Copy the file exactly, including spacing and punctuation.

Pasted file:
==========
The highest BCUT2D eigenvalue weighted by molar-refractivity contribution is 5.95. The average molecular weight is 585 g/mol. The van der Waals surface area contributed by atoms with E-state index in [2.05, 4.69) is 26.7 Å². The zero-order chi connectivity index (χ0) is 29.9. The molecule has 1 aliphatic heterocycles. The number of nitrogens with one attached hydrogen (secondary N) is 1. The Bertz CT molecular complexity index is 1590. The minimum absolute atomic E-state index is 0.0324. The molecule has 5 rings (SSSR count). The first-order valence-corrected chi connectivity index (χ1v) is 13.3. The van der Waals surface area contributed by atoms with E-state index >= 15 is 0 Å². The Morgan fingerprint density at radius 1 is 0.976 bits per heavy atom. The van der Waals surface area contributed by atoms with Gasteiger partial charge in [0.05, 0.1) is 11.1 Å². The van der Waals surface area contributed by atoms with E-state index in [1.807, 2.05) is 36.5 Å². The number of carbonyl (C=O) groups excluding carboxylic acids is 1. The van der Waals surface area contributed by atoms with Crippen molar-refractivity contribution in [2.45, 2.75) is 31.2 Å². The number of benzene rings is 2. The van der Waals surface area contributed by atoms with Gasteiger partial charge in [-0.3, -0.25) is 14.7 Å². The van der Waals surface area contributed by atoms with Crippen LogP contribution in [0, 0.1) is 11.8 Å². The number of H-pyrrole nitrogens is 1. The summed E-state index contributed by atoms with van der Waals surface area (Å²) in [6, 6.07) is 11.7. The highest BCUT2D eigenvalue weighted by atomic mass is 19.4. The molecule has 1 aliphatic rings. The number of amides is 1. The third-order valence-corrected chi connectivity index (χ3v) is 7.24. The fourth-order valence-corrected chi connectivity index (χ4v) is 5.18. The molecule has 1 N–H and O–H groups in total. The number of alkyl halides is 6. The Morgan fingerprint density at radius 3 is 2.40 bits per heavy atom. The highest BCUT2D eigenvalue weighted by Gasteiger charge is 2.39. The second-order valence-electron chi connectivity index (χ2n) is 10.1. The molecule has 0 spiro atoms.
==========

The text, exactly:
The highest BCUT2D eigenvalue weighted by molar-refractivity contribution is 5.95. The average molecular weight is 585 g/mol. The van der Waals surface area contributed by atoms with E-state index in [2.05, 4.69) is 26.7 Å². The zero-order chi connectivity index (χ0) is 29.9. The molecule has 1 aliphatic heterocycles. The number of nitrogens with one attached hydrogen (secondary N) is 1. The Bertz CT molecular complexity index is 1590. The minimum absolute atomic E-state index is 0.0324. The molecule has 5 rings (SSSR count). The first-order valence-corrected chi connectivity index (χ1v) is 13.3. The van der Waals surface area contributed by atoms with E-state index >= 15 is 0 Å². The Morgan fingerprint density at radius 1 is 0.976 bits per heavy atom. The van der Waals surface area contributed by atoms with Gasteiger partial charge in [0.05, 0.1) is 11.1 Å². The van der Waals surface area contributed by atoms with E-state index in [1.807, 2.05) is 36.5 Å². The number of carbonyl (C=O) groups excluding carboxylic acids is 1. The van der Waals surface area contributed by atoms with Crippen molar-refractivity contribution in [2.45, 2.75) is 31.2 Å². The number of benzene rings is 2. The van der Waals surface area contributed by atoms with Gasteiger partial charge in [-0.3, -0.25) is 14.7 Å². The van der Waals surface area contributed by atoms with Crippen LogP contribution in [0, 0.1) is 11.8 Å². The number of H-pyrrole nitrogens is 1. The summed E-state index contributed by atoms with van der Waals surface area (Å²) in [6, 6.07) is 11.7. The highest BCUT2D eigenvalue weighted by atomic mass is 19.4. The molecule has 1 aliphatic rings. The number of amides is 1. The third-order valence-corrected chi connectivity index (χ3v) is 7.24. The fourth-order valence-corrected chi connectivity index (χ4v) is 5.18. The molecule has 1 N–H and O–H groups in total. The number of alkyl halides is 6. The Morgan fingerprint density at radius 3 is 2.40 bits per heavy atom. The highest BCUT2D eigenvalue weighted by Gasteiger charge is 2.39. The second-order valence-electron chi connectivity index (χ2n) is 10.1. The molecule has 0 spiro atoms.